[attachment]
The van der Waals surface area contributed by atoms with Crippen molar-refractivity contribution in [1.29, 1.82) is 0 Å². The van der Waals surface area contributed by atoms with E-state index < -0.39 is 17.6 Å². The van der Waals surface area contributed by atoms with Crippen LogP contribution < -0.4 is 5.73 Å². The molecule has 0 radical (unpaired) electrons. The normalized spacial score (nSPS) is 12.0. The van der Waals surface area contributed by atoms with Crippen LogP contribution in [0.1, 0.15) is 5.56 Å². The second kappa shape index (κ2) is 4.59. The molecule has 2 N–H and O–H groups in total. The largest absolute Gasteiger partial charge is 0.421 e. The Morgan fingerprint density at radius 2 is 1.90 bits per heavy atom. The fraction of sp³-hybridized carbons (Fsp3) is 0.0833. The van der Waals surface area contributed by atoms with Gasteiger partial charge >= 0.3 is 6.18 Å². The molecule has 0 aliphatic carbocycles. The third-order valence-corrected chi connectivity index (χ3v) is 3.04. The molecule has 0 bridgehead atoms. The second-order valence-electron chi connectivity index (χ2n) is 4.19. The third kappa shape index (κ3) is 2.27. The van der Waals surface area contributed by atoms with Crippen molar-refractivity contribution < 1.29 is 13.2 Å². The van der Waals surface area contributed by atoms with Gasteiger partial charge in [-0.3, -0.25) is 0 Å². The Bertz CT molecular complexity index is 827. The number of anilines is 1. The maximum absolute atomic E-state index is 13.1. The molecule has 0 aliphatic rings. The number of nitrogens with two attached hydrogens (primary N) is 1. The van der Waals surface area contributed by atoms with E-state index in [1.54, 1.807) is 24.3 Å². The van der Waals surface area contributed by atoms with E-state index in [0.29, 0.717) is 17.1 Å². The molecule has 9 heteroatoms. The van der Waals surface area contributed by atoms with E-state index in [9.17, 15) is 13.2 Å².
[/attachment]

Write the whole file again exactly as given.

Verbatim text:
The van der Waals surface area contributed by atoms with Crippen molar-refractivity contribution in [1.29, 1.82) is 0 Å². The van der Waals surface area contributed by atoms with E-state index < -0.39 is 17.6 Å². The van der Waals surface area contributed by atoms with Crippen LogP contribution < -0.4 is 5.73 Å². The molecule has 0 radical (unpaired) electrons. The normalized spacial score (nSPS) is 12.0. The van der Waals surface area contributed by atoms with Crippen LogP contribution in [0.1, 0.15) is 5.56 Å². The second kappa shape index (κ2) is 4.59. The molecule has 2 N–H and O–H groups in total. The largest absolute Gasteiger partial charge is 0.421 e. The Morgan fingerprint density at radius 2 is 1.90 bits per heavy atom. The fraction of sp³-hybridized carbons (Fsp3) is 0.0833. The van der Waals surface area contributed by atoms with Gasteiger partial charge >= 0.3 is 6.18 Å². The molecule has 0 aliphatic carbocycles. The third-order valence-corrected chi connectivity index (χ3v) is 3.04. The molecule has 0 bridgehead atoms. The second-order valence-electron chi connectivity index (χ2n) is 4.19. The third kappa shape index (κ3) is 2.27. The van der Waals surface area contributed by atoms with Crippen molar-refractivity contribution < 1.29 is 13.2 Å². The van der Waals surface area contributed by atoms with Gasteiger partial charge in [-0.3, -0.25) is 0 Å². The Bertz CT molecular complexity index is 827. The number of anilines is 1. The maximum absolute atomic E-state index is 13.1. The molecule has 0 aliphatic rings. The number of nitrogens with two attached hydrogens (primary N) is 1. The van der Waals surface area contributed by atoms with E-state index in [1.54, 1.807) is 24.3 Å². The van der Waals surface area contributed by atoms with E-state index in [0.29, 0.717) is 17.1 Å². The molecule has 9 heteroatoms. The van der Waals surface area contributed by atoms with E-state index in [9.17, 15) is 13.2 Å².